Henry Falco: Larry was king. He was very meticulous. Larry was one of the first people that I truly believed knew how he wanted to translate the music from his head into actual sounds. He really had something in his head that he was trying to get to. It was fun to watch. He was dedicated. A lot of the material was worked out before they came into the studio. The drum programming and drum and bass sounds are what took forever to complete. Tomi sang a lot in the studio. If you listen to the record, there is not much on it. It’s pretty sparse. Larry was pretty much in charge of people playing. Nathan would have keyboard ideas, but they worked a lot of their stuff out before they came into the studio. By the time they got into the studio, it was getting more of their stuff down.
What was the group’s set studio routine?
Tomi Jenkins: We would arrive at the studio at twelve o’clock in the afternoon and try to leave by eight or nine o’clock in the evening. We would work for at least eight or nine hours in the studio every day. This routine gave us a chance to sleep and rest. Sometimes, we would come in at four or five o’clock in the evening and go until one or two o’clock in the morning. It varied. We wanted to have that continuity. Some guys would come in earlier to work on different parts, but it would give us time. First, we would work on the music. While members of the group would work on music, Larry and I would be somewhere else working on lyrics, and Nathan, Arnett, and Jeryl Bright would be working on the horn section and horn parts for a record. Everything was organized because time was money. We didn’t want to waste any time in the studio. Even though it was the record label’s money, we still didn’t want to waste any time.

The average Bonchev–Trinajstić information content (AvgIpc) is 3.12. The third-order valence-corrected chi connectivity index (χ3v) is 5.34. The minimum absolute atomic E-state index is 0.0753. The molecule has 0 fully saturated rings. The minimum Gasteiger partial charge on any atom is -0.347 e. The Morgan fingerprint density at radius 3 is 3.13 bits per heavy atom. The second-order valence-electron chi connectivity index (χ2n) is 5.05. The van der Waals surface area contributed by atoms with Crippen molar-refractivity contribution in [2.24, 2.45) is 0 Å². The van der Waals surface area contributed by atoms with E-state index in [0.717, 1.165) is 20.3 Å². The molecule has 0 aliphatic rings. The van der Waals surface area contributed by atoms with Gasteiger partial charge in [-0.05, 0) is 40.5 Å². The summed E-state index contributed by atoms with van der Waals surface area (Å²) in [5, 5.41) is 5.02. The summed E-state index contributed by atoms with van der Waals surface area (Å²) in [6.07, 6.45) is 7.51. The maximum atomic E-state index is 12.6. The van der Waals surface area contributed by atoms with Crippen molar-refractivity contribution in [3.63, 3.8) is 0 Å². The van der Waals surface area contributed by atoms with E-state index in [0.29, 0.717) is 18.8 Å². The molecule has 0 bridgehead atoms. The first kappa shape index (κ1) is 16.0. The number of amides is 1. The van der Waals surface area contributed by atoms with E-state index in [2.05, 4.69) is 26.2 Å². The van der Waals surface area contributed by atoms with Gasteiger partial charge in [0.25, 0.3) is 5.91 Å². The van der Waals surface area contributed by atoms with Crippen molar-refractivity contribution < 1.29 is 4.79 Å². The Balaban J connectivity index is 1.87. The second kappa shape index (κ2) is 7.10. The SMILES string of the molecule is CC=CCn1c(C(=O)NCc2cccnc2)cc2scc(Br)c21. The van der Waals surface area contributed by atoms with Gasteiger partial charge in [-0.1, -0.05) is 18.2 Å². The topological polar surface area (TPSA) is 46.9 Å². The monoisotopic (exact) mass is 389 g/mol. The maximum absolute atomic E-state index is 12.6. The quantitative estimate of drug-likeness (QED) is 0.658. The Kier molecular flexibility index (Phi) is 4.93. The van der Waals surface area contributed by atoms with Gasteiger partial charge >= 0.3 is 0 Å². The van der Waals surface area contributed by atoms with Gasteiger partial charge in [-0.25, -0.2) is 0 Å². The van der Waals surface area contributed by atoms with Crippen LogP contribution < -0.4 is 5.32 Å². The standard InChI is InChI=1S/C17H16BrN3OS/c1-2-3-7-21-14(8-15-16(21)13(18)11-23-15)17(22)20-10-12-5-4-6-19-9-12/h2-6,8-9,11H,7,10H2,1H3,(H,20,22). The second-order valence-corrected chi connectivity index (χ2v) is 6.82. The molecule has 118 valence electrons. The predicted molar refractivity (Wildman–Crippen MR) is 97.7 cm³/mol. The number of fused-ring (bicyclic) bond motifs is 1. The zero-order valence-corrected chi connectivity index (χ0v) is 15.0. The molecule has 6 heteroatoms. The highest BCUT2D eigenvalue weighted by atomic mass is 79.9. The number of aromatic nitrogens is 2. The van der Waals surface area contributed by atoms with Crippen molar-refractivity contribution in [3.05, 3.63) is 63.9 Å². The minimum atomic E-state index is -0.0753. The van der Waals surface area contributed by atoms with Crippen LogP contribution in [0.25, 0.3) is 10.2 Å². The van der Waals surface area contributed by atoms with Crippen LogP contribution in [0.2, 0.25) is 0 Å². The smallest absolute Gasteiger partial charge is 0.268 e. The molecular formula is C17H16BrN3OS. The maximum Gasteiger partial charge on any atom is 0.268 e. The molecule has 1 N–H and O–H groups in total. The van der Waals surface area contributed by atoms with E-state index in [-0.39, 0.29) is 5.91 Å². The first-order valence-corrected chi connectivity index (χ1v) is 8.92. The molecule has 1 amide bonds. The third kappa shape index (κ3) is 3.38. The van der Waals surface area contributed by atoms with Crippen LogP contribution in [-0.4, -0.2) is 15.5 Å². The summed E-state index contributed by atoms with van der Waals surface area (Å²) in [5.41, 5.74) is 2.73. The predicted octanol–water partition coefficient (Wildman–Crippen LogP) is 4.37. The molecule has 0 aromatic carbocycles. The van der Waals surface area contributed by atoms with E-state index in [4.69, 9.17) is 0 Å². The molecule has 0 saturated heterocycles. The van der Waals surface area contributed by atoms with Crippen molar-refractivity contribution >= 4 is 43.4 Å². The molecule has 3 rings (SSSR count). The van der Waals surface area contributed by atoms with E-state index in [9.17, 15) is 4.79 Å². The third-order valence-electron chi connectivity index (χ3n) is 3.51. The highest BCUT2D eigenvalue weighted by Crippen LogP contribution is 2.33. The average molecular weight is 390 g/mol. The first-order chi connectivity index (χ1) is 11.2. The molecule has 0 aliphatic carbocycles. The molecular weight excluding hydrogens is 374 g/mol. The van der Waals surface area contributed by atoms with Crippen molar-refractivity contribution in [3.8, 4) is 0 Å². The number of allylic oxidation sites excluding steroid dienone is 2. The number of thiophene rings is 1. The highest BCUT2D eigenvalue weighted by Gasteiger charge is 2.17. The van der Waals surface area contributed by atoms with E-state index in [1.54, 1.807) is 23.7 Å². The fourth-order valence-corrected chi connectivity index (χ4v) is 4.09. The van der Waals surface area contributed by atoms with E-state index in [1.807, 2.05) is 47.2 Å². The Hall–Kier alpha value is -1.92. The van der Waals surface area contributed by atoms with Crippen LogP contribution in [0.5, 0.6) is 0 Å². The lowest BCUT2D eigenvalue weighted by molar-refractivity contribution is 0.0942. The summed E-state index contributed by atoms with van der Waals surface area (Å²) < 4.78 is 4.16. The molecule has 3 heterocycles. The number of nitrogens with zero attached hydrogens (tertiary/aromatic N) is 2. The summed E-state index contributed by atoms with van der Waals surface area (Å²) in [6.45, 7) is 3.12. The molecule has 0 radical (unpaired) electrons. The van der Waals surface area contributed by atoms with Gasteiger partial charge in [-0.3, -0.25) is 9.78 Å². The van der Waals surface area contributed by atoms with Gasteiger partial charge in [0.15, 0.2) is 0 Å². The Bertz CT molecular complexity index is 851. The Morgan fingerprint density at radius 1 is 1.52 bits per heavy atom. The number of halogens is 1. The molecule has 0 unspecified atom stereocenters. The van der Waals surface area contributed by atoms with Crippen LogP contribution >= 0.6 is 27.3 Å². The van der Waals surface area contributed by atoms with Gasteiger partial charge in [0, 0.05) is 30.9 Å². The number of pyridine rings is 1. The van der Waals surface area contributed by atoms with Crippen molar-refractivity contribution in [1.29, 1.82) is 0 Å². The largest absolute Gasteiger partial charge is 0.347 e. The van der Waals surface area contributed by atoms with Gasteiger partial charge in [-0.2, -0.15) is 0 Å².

What were some of the instruments you used in coming up with the sounds for the songs?
Tomi Jenkins: Back then, we were just starting to experiment with electronic drums and different sounds. There were the classic sounds in the Neve board. We had the standard twenty-four and forty-eight tracks. Larry was a big advocate for creating and changing sound which is why our production was in your face. It wasn’t necessarily the equipment that we used, but what we did with the equipment that was available to us. “Word Up!” was a unique song because of the sound from the snare drum. It received attention from a lot of people. We were doing a Radio One interview, and a well-known singer called in and asked us, “How did y’all come up with that snare sound?” We answered, “Well, it’s not really a snare sound. It’s not even a snare. It’s some hand claps and other elements in there that we piled on top of each other.” That sound became ubiquitous on commercials and TV shows. When you heard that “Word Up!” snare drum sound, you knew where it came from because nothing was like it prior to it. Larry was the architect of our sound, and we loved it.
What was it like recording the album in Quad City Recording Studios?